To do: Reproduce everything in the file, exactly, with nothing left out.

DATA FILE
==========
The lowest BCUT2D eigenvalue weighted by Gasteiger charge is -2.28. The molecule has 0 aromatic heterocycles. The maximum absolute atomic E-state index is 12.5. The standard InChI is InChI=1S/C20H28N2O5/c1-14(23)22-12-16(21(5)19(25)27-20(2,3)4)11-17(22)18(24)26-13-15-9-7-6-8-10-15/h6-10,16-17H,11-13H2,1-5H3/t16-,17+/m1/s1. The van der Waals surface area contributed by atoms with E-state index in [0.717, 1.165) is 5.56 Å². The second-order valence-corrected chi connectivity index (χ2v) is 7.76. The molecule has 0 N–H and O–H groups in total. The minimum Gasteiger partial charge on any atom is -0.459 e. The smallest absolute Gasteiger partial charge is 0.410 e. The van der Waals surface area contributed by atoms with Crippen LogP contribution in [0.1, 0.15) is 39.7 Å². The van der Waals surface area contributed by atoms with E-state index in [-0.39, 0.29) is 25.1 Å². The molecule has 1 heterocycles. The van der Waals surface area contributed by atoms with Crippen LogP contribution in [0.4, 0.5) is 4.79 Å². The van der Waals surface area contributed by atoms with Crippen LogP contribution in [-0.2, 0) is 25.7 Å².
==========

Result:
The lowest BCUT2D eigenvalue weighted by Gasteiger charge is -2.28. The molecule has 0 aromatic heterocycles. The maximum absolute atomic E-state index is 12.5. The standard InChI is InChI=1S/C20H28N2O5/c1-14(23)22-12-16(21(5)19(25)27-20(2,3)4)11-17(22)18(24)26-13-15-9-7-6-8-10-15/h6-10,16-17H,11-13H2,1-5H3/t16-,17+/m1/s1. The van der Waals surface area contributed by atoms with E-state index in [0.717, 1.165) is 5.56 Å². The second-order valence-corrected chi connectivity index (χ2v) is 7.76. The molecule has 0 N–H and O–H groups in total. The minimum Gasteiger partial charge on any atom is -0.459 e. The smallest absolute Gasteiger partial charge is 0.410 e. The van der Waals surface area contributed by atoms with Crippen LogP contribution in [0.1, 0.15) is 39.7 Å². The van der Waals surface area contributed by atoms with E-state index in [-0.39, 0.29) is 25.1 Å². The molecule has 1 heterocycles. The van der Waals surface area contributed by atoms with Crippen LogP contribution in [0.4, 0.5) is 4.79 Å². The van der Waals surface area contributed by atoms with Crippen LogP contribution in [-0.2, 0) is 25.7 Å².